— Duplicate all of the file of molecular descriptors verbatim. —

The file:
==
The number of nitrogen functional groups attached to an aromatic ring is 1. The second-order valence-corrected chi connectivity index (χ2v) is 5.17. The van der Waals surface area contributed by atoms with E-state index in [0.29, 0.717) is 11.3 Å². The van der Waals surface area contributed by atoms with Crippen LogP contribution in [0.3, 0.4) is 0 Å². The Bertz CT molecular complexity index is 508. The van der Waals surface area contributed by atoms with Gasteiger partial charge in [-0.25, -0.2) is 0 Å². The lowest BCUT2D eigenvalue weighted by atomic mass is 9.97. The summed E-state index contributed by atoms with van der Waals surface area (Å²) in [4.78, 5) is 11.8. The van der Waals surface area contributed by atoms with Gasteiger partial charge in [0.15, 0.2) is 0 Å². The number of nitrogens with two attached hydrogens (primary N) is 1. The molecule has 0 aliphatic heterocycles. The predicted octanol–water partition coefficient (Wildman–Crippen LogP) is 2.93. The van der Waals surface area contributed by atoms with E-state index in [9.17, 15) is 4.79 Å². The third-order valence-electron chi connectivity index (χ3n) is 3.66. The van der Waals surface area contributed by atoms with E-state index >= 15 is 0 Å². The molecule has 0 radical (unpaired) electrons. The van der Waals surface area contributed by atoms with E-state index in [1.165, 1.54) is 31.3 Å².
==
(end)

The number of nitrogen functional groups attached to an aromatic ring is 1. The second-order valence-corrected chi connectivity index (χ2v) is 5.17. The van der Waals surface area contributed by atoms with E-state index in [0.29, 0.717) is 11.3 Å². The van der Waals surface area contributed by atoms with Crippen LogP contribution in [0.3, 0.4) is 0 Å². The Bertz CT molecular complexity index is 508. The van der Waals surface area contributed by atoms with Gasteiger partial charge in [-0.25, -0.2) is 0 Å². The lowest BCUT2D eigenvalue weighted by atomic mass is 9.97. The summed E-state index contributed by atoms with van der Waals surface area (Å²) in [4.78, 5) is 11.8. The van der Waals surface area contributed by atoms with Gasteiger partial charge in [0.15, 0.2) is 0 Å². The number of nitrogens with two attached hydrogens (primary N) is 1. The molecule has 0 aliphatic heterocycles. The predicted octanol–water partition coefficient (Wildman–Crippen LogP) is 2.93. The van der Waals surface area contributed by atoms with E-state index in [9.17, 15) is 4.79 Å². The third-order valence-electron chi connectivity index (χ3n) is 3.66. The van der Waals surface area contributed by atoms with E-state index >= 15 is 0 Å². The molecule has 0 radical (unpaired) electrons. The van der Waals surface area contributed by atoms with E-state index in [1.165, 1.54) is 31.3 Å².